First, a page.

Plastic Surgeon Questions Burns

My daughter is 4 years old and has burnt her hand by dropping hot water. Is skin grafting recommended for her considering age?

My daughter accidentally dropped hot boiling water on her hand. She is just 4 years old. The burn is quite minor but I am concerned about long term repercussions because of her age. Is skin grafting recommended for her considering her age?

10 Answers

This would depend on the extent of the burn. If it is first or second degree, it should heal uneventfully with dressing changes. If deeper, it may require a skin graft. This could be determined at pathetic time of a physical examination. Please call my office to schedule a consultation.
Roger Friedman, MD
Skin grafting is only for deep or full thickness skin loss.

William A. Stefani, MD
I'm sorry to hear about your daughter's burn injury. Burns can be of different depth and the depth will dictate the need for skin grafting. For deep 2nd degree and 3rd degree burns, skin grafting is needed and will be done even for small children. More superficial burns can be treated with topical ointments to prevent infection. Sometimes deeper burns, if small in size, can also be managed with topical application of specialized biological barriers to help them heal. I hope your daughter recovers well.


Olga Bachilo, MD
Ask a burn doctor

Most boiling water burns are second-degree burns. If the burn heals in less than 2-3 weeks, it should not leave any significant scar. Most hot water burns do not require skin grafting. If it does not heal in 3 weeks, though, you may need to take her to a burn specialist.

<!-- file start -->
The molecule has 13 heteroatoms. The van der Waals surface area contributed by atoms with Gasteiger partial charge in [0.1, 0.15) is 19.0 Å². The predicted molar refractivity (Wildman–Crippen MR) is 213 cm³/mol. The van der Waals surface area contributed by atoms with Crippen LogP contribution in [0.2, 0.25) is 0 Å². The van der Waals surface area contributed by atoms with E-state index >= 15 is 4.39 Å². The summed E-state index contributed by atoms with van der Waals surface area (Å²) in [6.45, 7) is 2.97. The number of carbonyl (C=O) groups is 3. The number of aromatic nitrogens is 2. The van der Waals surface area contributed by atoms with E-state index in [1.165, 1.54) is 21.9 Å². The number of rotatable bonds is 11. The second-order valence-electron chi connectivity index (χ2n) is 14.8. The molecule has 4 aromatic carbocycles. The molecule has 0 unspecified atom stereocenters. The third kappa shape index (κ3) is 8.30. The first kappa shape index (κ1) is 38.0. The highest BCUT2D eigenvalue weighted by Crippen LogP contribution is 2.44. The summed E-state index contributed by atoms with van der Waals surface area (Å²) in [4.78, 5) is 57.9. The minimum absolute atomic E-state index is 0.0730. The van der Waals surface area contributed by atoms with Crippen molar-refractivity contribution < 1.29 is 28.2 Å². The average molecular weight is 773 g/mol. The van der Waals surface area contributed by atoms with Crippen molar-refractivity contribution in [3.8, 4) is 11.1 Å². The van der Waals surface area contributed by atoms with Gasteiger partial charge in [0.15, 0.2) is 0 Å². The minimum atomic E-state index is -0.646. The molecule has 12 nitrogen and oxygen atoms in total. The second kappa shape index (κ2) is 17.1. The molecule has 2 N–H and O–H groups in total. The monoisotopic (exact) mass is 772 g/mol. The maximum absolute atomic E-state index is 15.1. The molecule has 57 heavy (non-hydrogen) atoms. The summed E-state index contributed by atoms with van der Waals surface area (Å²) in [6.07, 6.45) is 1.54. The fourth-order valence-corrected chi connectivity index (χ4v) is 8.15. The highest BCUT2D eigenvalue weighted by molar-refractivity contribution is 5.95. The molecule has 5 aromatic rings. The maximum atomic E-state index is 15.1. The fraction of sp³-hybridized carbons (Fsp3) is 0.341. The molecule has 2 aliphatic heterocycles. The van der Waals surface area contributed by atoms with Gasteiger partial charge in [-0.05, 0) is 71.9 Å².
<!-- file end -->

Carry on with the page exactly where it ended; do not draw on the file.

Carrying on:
Thank you for the question.
If the burn is recent and there is an open wound, then surely a skin graft would be beneficial. If this is an older burn and there is a functional problem with movement of the fingers, then a contracture release with possible skin graft may help.
Hope this helps.

Hugo St-Hilaire, MD, DDS, FACS
Thank you for the question.
If it is minor, it should heal just with wound care. If the burn is deeper with signs of compromised skin viability, a full thickness skin graft maybe appropriate. In chronic cases, if there is a decreased range of motion of the hand, then there is an indication for a skin graft. Most likely, the only care your son will need is wound care with creams like Vaseline.
Don’t hesitate to contact us if you have any further questions.

All the best,
Dr. George M. Varkarakis, M.D.
Most hot water burns are second degree and dont require a skin graft. A few do require it but your daughter needs to be seen by a Plastic Surgeon to determine if she needs a skin graft or not.
I am a fellowship trained hand surgeon with my residency training in Plastic and Reconstructive Surgery. I ask that you seek consult from a board certified plastic surgeon who can help evaluate the burn injury your daughter sustained and suggest what may be possible.
Shin grafting is not generally for scar improvement, but for wound healing, there may be other procedures to help improve the appearance of the hand.